This is an action packed book, and characters' actions really define who they are as people. Jerry's defiant act – refusing to sell chocolates – makes him seem heroic. Everything we see Brother Leon screams: "Villain!." Emile Janza's brutal attacks on Jerry make us fear to walk the streets, and he's only in high school.
Some acts are more ambiguous – we aren't entirely sure what they tell us about the character. For example, The Goober unscrews all the screws in Room Nineteen, but he doesn't want to. Does this make him seem weak and spineless, or does it make him seem like a victim? In between the two? Something else entirely? You decide.
The thoughts and opinions of the characters in The Chocolate War tell us things we might not get from their actions, speech, or from the minds of others. For example, Jerry's thoughts reveal his sadness and isolation over his mother's death. They also reveal that he wants to escape the boring life he sees his father living and to protect his father from pain and harm. Knowing these things helps us understand some of the deeper motivations for his actions in the novel.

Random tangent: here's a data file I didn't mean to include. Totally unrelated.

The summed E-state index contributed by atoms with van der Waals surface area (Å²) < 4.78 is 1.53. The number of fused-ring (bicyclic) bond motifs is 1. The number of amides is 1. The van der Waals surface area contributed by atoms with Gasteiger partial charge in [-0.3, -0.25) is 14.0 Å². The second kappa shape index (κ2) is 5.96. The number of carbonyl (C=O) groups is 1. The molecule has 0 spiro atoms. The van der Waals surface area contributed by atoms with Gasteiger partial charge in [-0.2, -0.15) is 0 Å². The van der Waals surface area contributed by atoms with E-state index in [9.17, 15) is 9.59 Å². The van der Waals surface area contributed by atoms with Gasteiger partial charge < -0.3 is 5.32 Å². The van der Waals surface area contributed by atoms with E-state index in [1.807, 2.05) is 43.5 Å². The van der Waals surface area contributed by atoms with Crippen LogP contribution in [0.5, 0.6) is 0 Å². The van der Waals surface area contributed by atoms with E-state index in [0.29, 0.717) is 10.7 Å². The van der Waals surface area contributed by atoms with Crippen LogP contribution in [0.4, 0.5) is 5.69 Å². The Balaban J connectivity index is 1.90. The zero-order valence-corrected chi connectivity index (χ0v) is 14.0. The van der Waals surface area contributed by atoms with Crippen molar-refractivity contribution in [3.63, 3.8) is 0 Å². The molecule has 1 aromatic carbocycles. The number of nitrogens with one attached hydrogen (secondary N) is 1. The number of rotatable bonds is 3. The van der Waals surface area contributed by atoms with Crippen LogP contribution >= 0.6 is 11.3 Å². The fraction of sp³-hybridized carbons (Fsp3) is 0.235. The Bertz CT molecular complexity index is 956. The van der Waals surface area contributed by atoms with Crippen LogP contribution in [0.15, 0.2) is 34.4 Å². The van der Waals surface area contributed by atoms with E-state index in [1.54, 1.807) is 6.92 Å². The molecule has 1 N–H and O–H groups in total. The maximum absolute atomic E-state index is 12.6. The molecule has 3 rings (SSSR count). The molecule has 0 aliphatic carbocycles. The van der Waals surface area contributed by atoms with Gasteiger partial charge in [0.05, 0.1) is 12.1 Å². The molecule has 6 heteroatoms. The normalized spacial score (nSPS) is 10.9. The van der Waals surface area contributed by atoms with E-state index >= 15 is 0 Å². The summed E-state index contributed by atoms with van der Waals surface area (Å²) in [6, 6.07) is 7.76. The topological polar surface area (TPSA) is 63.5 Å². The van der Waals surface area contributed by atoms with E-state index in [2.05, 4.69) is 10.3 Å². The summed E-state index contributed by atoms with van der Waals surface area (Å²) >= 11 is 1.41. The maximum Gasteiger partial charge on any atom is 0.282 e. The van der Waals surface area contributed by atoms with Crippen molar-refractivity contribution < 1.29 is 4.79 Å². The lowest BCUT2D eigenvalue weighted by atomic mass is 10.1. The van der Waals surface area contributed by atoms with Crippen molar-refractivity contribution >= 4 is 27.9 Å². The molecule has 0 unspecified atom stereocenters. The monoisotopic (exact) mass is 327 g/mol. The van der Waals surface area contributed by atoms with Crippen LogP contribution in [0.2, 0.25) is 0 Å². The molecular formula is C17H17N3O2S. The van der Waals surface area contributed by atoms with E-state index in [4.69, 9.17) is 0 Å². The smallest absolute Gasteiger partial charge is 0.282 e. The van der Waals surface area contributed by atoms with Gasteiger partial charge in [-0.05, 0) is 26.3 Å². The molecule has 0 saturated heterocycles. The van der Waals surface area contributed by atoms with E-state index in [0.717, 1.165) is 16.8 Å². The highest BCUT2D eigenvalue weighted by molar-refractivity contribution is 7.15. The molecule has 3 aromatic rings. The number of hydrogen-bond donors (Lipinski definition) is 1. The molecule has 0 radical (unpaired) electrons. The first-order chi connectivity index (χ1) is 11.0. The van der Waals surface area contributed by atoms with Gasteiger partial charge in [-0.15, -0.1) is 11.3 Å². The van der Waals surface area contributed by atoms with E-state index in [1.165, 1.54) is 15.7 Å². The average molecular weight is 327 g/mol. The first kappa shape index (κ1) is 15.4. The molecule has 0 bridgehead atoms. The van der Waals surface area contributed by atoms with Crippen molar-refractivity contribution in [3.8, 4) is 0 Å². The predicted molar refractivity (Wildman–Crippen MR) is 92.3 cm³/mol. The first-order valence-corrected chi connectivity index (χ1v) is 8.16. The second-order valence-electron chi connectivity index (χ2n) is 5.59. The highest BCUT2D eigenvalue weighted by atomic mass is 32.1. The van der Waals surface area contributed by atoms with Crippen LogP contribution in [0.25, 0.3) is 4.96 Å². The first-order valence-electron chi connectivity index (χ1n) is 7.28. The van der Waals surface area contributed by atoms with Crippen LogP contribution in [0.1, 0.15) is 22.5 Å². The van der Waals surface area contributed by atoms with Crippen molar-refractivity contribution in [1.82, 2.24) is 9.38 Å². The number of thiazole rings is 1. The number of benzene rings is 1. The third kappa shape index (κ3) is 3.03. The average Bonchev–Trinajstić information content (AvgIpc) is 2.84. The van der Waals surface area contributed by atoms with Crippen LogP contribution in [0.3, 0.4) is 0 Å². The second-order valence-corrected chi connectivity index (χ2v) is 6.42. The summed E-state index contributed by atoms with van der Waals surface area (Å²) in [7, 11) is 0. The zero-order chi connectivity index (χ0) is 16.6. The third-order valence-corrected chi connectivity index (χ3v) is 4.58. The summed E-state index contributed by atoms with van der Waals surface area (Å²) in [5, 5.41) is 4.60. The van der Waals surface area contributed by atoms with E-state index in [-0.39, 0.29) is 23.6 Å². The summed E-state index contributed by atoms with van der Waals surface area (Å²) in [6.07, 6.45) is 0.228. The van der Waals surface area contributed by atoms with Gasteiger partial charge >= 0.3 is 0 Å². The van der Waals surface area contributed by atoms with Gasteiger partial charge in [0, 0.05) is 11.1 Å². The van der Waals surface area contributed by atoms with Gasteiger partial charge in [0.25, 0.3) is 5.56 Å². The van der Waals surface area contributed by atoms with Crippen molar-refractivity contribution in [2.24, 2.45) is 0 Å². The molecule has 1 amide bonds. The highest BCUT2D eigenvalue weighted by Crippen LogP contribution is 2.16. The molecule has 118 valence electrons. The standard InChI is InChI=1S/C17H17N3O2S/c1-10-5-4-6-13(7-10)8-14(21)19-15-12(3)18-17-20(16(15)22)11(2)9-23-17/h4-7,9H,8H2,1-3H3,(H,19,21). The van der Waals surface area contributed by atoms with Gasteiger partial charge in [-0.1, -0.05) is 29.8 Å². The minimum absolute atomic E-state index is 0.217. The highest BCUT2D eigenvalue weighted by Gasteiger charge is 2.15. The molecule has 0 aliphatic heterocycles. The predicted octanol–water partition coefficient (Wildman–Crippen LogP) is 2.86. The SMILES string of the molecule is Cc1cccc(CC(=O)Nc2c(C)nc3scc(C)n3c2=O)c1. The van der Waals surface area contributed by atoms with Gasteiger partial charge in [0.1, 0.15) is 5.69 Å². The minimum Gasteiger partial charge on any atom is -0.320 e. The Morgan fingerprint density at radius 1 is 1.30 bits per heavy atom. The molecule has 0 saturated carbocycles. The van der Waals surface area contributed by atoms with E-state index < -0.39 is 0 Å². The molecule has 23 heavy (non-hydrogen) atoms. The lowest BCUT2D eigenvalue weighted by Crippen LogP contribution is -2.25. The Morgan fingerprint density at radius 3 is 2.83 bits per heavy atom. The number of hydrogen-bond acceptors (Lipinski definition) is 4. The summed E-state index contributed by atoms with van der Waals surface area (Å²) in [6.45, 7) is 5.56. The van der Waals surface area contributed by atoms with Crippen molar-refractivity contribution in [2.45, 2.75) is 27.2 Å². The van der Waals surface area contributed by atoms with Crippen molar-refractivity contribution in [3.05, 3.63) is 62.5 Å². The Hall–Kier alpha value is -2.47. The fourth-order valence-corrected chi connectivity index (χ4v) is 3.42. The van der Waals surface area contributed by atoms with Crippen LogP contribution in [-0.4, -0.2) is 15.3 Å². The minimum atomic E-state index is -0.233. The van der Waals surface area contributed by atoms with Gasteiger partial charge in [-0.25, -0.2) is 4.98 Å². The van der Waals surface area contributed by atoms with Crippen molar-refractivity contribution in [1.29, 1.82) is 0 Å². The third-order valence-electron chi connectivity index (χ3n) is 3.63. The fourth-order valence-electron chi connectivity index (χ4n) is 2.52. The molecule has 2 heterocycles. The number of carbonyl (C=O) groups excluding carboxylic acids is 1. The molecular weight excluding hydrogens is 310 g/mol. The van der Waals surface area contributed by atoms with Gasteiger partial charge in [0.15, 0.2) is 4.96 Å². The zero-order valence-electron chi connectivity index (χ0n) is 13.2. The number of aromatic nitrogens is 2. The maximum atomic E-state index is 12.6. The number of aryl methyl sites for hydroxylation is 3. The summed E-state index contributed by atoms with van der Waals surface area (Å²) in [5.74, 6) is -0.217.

We get lots of direct characterization, often in the form of a thought or opinion. For example, Jerry characterizes Emile as an "an animal" (7.6) who will hurt anybody. Similarly, Obie characterizes Archie as "brillian[t]" and full of "cruelties" (2.16). Readers have to decide whether the direct characterizations we receive are accurate, or not. We might disagree with Obie about Archie's brilliance, even as we agree that Archie's cruel. We might reconsider Archie's characterization of Emile as an animal, when we hear how Emile feels about being called one. Or maybe not.
This one is especially important in terms of Brother Leon, since we can't see inside his head. When we hear his slimily articulate speech, there's little doubt that he's a thoroughly nasty guy, who uses speech to abuse others.